It was the morning of Maddi’s big day—her first day of kindergarten. She’d been looking forward to it for as long as she could remember. Waving at everyone and giddy with excitement, she told her parents, Amanda and Megan, she would walk to her classroom all by herself.
“She was all smiles, with her feeding tube, double lumen Hickman” (a central line for medication), “no hair and backpack as big as she was,” Megan says.
Six months earlier, in March of 2022, Maddi, now 6, had been diagnosed with Burkitt lymphoma, a fast-growing type of cancer. It had started out as a tiny lump in her cheek but had quickly spread through the soft tissue of her face. To treat the tumor, doctors administered chemotherapy drugs both intravenously and intrathecally—injected directly into her spinal canal.
Maddi was in the hospital for weeks. Megan decorated her hospital room like a schoolroom, and they did pre-K schoolwork when they could. Over the summer, once Maddi was back at home in Carroll County, Maryland, Amanda and Megan started noticing some neurological side effects—challenges in her cognition and learning—from the chemo. One of her physicians referred her to Kennedy Krieger Institute’s Oncology Clinic, part of the Institute’s Department of Neuropsychology.
A Very Important Meeting
“While intrathecal treatment is life-saving, it can have cognitive impacts,” explains Dr. Lisa Carey, the department’s educational specialist.
In the Oncology Clinic, neuropsychologists provide vital assessments, referrals, resources and more for children and teens who are receiving or have completed cancer treatment. Dr. Carey then works with staff members of patients’ schools through the Institute’s Hospital Education Liaison Program (HELP), which she and Dr. Lisa Jacobson, the clinic’s director, co-founded in 2020 to advise families and schools on how best to support students receiving care at Kennedy Krieger for chronic medical conditions.
After performing a neuropsychological assessment of Maddi, Dr. Jacobson talked with Amanda and Megan about their daughter, how chemo had affected her, and how Kennedy Krieger could help her. “I definitely felt heard, and that built up trust,” Amanda says. “She asked if we’d like help talking with Maddi’s teachers, as school was about to start.” Amanda and Megan took Dr. Jacobson up on that offer. They didn’t want to have to tell their daughter she couldn’t start school on time.
Dr. Jacobson referred them to Dr. Carey and HELP. A few days later—five days before the start of school—Dr. Carey met with Maddi’s teachers and other school staff members.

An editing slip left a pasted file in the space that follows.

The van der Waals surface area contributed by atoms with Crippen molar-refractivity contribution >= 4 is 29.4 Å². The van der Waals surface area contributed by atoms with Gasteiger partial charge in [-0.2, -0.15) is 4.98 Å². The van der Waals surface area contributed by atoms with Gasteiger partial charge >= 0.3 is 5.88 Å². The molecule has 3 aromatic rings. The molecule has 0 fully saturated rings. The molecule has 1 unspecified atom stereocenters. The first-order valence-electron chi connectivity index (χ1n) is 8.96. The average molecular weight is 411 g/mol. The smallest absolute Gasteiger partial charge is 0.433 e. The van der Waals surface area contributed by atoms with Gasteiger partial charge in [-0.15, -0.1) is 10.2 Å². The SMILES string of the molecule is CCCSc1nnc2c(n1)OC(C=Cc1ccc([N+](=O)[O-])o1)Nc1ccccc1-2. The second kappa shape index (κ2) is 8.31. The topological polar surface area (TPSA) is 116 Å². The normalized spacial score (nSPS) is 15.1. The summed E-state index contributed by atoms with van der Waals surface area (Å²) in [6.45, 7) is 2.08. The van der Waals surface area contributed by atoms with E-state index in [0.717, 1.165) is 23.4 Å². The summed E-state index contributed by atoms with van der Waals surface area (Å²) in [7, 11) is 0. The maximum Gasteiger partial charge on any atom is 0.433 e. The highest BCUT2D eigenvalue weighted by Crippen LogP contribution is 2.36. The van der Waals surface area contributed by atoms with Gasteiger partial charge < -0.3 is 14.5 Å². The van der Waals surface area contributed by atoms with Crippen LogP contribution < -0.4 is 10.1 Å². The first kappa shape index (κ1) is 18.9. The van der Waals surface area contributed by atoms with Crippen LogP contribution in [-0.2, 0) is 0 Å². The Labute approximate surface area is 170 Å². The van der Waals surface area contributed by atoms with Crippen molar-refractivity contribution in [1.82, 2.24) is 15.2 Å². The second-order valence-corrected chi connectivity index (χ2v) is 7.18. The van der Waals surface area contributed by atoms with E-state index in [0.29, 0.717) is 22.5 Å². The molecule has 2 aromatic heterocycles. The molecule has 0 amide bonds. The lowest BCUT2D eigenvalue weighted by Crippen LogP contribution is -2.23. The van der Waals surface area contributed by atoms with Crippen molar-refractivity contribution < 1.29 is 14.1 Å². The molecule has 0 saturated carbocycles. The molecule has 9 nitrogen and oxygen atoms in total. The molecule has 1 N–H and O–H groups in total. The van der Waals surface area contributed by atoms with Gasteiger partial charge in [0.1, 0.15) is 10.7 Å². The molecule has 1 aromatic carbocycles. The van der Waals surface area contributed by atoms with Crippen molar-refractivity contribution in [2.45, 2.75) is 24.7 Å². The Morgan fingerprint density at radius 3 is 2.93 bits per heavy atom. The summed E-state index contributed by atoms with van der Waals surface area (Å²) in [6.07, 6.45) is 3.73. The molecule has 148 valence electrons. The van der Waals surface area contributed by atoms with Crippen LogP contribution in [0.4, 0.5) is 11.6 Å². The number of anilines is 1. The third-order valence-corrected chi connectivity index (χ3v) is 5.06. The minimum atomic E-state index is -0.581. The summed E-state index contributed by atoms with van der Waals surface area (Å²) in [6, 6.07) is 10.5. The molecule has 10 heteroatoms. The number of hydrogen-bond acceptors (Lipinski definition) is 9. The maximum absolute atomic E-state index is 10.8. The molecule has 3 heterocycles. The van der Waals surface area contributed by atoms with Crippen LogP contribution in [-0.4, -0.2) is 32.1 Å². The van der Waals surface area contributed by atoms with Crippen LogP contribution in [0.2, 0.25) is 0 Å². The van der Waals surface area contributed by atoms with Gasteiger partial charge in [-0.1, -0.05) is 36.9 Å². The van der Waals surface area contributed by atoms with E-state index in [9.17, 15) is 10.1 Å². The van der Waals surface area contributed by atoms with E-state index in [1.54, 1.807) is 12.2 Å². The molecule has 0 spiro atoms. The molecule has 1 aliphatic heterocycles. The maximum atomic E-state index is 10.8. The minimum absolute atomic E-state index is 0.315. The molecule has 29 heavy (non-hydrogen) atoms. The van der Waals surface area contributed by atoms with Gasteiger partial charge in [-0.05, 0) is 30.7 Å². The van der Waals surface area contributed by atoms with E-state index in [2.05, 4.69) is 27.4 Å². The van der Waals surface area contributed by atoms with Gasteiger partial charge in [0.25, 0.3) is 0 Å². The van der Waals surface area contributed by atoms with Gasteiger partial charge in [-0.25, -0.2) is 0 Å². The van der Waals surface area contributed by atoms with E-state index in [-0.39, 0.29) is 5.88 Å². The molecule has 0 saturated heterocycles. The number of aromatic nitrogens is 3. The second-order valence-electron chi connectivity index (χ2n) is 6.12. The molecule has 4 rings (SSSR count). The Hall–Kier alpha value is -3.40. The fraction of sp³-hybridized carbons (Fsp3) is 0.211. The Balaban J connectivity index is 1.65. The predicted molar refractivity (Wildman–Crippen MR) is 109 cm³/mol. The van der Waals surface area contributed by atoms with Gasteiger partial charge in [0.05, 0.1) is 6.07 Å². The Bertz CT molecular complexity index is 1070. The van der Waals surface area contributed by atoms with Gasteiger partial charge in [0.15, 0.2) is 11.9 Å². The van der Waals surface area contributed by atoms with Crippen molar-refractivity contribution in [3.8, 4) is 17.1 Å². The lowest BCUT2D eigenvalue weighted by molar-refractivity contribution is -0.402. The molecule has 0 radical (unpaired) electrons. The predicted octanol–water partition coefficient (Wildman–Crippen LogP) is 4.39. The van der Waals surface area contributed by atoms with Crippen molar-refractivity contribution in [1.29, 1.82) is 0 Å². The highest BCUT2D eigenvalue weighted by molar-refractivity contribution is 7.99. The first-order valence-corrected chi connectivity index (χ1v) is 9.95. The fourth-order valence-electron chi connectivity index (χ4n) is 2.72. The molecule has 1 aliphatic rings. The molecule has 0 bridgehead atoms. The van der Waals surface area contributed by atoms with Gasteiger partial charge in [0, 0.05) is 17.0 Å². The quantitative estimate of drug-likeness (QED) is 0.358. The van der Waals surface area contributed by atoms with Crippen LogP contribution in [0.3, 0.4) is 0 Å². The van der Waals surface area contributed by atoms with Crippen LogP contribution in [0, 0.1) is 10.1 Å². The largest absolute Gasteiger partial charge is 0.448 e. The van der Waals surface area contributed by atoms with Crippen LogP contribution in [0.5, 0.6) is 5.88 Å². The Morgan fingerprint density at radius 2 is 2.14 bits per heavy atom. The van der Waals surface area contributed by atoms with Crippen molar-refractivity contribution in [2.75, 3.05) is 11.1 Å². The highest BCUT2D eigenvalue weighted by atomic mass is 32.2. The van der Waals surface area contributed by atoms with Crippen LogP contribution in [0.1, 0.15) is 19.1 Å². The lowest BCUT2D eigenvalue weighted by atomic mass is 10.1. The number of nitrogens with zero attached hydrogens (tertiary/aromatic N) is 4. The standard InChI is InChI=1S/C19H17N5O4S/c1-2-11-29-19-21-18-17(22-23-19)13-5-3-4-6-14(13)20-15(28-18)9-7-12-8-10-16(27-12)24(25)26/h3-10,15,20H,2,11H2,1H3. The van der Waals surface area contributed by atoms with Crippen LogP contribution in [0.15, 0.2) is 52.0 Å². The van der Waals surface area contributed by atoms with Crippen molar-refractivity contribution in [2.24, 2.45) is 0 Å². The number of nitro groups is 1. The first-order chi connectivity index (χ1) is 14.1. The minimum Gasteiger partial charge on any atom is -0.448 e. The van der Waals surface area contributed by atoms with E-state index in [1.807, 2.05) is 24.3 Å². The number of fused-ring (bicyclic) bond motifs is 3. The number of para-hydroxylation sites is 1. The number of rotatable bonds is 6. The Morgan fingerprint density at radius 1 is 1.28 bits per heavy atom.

“We walked through all that Maddi would need in a typical day of school,” Dr. Carey says. She also shared a letter with the school team summarizing all the necessary accommodations. “Everyone was in agreement that if anything else came up, we’d just come back to the table.”
I know they have other patients, but we feel like we’re a priority, because they’re always there for us.” – Megan
“It all lined up perfectly for Maddi” to start school right on time, Amanda says.
An Invaluable Resource
Megan, a special educator, first met Dr. Carey some years ago, when Dr. Carey was working as a special education consultant at the school where Megan was teaching. “When I was starting out as a teacher, I didn’t know how cancer treatment could affect a student,” Dr. Carey says. And before her daughter’s diagnosis, Megan hadn’t known, either. That’s why the knowledge, resources and recommendations provided through the Oncology Clinic and HELP are so invaluable to parents and teachers of children with a history of cancer.
Recently, Megan participated in a research project run by the SUCCESS Lab, a Kennedy Krieger-Johns Hopkins collaboration founded in 2016 to study children who’ve been treated for cancer and how best to support them in school. (SUCCESS stands for Supporting and Understanding Childhood Cancer: Education, Strategies, and Services.) Initial research by the lab identified the need for supportive services, and HELP was born. Current research is further fine-tuning exactly what those services should entail.
Drs. Carey and Jacobson continue to follow Maddi as she prepares for her next big milestone—first grade. “We like to check in with our patients at key developmental timepoints” into young adulthood, Dr. Jacobson explains. “That way, we’ll identify any challenges early on, and make sure our patients are on a good trajectory.”
Amanda and Megan know that for Drs. Carey and Jacobson, “Maddi isn’t a one-time patient,” Megan says. “I know they have other patients, but we feel like we’re a priority, because they’re always there for us.”
Whenever Maddi has to miss school for a medical appointment, she always wants to go right back to class once it’s over. Her excitement for school has only grown since her first day of kindergarten.
When Maddi got home from school that day, she joyfully recounted the experience to her parents and little brother, Levi. “She had even more energy than when we dropped her off,” Megan says. “It was everything she’d hoped it would be.”
“It was the best day of my life,” Maddi says.
The photos of Maddi and her family were taken at Local Homestead Products, an on-farm market in New Windsor, Md.